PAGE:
China's high-altitude railway line to Tibet, which opened four years ago, has begun to be used as a supply-line to enhance the mobilisation capabilities of China's Air Force in the region, State media reported this week.
The railway line, which runs from Qinghai province to Lhasa in Tibet, is the world's highest railway, running at an altitude of 5000 metres.
The line was opened in July 2006, with a view to boosting economic development in Tibet and enhancing the People's Liberation Army's (PLA) mobilisation capabilities. The railway has mainly been used to ferry tourists and businesspeople from other provinces to Tibet.
But the PLA has, since this summer, begun transporting “combat-readiness materials” through the railway, the official PLA Daily reported this week.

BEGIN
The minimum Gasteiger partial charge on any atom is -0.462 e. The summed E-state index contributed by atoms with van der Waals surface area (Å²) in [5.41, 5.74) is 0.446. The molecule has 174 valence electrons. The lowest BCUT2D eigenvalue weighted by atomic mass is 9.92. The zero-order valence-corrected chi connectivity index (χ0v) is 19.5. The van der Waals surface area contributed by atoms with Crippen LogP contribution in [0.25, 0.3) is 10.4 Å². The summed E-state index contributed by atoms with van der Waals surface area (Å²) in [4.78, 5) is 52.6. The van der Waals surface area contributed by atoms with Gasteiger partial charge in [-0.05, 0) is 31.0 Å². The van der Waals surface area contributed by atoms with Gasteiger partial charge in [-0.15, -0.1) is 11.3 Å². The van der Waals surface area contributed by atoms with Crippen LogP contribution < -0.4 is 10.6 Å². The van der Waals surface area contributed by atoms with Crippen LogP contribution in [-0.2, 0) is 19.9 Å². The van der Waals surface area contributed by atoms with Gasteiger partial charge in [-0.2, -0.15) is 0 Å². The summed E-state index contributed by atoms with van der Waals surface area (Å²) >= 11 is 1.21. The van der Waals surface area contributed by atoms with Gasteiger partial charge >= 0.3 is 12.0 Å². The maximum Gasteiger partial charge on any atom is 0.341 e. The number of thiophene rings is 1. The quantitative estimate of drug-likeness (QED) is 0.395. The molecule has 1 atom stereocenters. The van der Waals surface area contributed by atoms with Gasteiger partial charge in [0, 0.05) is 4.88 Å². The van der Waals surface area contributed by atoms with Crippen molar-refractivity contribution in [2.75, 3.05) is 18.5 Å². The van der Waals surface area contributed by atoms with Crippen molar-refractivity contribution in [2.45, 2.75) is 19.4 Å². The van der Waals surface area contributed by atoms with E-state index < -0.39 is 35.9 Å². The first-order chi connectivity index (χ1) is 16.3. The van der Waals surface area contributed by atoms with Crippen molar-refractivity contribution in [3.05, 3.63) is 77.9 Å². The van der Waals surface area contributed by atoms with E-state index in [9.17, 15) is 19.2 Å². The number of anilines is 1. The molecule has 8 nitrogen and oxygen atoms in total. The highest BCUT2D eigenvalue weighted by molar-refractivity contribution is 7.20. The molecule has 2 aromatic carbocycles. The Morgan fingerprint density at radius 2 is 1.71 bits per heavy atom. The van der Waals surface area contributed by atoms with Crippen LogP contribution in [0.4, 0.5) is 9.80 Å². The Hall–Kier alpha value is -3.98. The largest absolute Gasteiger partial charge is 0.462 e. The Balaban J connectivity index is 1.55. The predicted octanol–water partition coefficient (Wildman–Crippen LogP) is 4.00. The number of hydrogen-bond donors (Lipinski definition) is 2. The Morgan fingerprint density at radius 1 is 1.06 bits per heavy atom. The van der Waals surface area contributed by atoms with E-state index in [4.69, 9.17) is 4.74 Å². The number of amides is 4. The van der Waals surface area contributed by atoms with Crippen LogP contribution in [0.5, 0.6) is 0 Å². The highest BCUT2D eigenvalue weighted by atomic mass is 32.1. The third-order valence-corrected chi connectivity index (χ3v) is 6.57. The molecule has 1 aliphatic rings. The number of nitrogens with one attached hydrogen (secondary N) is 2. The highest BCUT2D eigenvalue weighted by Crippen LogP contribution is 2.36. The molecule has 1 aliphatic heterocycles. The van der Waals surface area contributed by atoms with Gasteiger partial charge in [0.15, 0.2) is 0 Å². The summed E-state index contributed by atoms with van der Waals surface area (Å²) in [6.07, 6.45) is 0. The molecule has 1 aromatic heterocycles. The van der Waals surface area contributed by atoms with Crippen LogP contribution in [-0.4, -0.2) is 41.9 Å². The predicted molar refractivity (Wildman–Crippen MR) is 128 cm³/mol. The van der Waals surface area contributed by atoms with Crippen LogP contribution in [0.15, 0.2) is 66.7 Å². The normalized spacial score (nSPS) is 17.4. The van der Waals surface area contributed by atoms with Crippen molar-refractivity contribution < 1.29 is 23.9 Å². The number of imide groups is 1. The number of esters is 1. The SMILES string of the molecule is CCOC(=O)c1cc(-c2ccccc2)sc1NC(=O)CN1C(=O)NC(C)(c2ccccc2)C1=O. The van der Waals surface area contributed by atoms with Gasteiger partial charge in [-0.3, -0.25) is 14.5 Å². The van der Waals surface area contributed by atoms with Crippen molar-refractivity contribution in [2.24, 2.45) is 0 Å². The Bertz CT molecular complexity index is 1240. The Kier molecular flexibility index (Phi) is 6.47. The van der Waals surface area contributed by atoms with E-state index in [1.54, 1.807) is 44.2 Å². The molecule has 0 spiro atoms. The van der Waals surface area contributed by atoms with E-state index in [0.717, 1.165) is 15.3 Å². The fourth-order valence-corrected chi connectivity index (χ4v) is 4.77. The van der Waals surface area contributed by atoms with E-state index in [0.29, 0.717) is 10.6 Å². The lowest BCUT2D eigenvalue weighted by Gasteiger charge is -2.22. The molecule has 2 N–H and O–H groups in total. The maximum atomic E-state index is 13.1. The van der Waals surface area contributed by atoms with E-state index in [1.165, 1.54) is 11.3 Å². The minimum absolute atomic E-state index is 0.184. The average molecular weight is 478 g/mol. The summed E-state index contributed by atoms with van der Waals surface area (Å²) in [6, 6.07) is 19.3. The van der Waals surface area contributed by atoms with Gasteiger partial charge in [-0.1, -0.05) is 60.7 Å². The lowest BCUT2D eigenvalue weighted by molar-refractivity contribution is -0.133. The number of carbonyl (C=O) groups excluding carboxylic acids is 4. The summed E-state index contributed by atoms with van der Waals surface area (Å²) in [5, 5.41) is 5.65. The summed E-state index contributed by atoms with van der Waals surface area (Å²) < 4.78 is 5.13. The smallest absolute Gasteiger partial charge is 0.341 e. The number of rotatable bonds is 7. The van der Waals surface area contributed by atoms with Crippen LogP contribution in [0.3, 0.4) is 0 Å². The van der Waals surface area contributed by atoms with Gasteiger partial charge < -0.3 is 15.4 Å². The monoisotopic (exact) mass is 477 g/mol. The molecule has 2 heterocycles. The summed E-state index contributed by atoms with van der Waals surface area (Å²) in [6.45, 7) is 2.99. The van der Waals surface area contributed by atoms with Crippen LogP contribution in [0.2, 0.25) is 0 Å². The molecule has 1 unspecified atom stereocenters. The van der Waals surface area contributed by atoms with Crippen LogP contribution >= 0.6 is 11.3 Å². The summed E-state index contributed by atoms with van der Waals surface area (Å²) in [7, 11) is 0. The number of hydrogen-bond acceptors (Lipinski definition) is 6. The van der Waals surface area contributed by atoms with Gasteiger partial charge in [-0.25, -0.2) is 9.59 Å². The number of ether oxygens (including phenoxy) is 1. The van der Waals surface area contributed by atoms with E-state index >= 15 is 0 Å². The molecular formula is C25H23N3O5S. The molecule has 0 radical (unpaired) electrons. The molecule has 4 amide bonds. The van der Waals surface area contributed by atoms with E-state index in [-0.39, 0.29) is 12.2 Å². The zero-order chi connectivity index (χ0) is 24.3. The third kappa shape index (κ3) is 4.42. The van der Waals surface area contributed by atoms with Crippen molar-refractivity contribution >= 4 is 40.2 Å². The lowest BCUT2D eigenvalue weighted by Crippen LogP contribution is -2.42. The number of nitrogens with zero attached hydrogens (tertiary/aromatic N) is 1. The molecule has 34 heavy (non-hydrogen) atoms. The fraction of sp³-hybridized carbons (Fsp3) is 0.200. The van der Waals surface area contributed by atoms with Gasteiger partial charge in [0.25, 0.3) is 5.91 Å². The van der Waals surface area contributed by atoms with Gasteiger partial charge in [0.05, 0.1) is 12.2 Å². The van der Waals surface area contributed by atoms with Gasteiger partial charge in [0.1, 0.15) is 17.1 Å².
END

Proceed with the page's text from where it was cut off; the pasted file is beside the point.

“In mid-summer, a train loaded with important combat readiness materials for the Air Force of the Chinese People's Liberation Army (PLAAF) got to the destination safely,” it said, adding that was the first time that the railway had been used to boost logistical support for the PLAAF.
The newspaper, which is the PLA's official media outlet, said the railway line would significantly enhance transportation capabilities, particularly to supply the PLAAF's air bases and air-strips in the region with combat readiness materials.
An unnamed official of the PLAAF's Logistics Department told the PLA Daily that this new avenue to supply logistics “symbolised a new improvement of the military transportation capacity of the PLAAF in combat support.”
Given the high altitude, the PLAAF has begun training transport security personnel to help them combat altitude sickness, the PLA Daily said. To ensure the supply line's security, personnel would “examine the safety state of the train” at every stop along the rail route.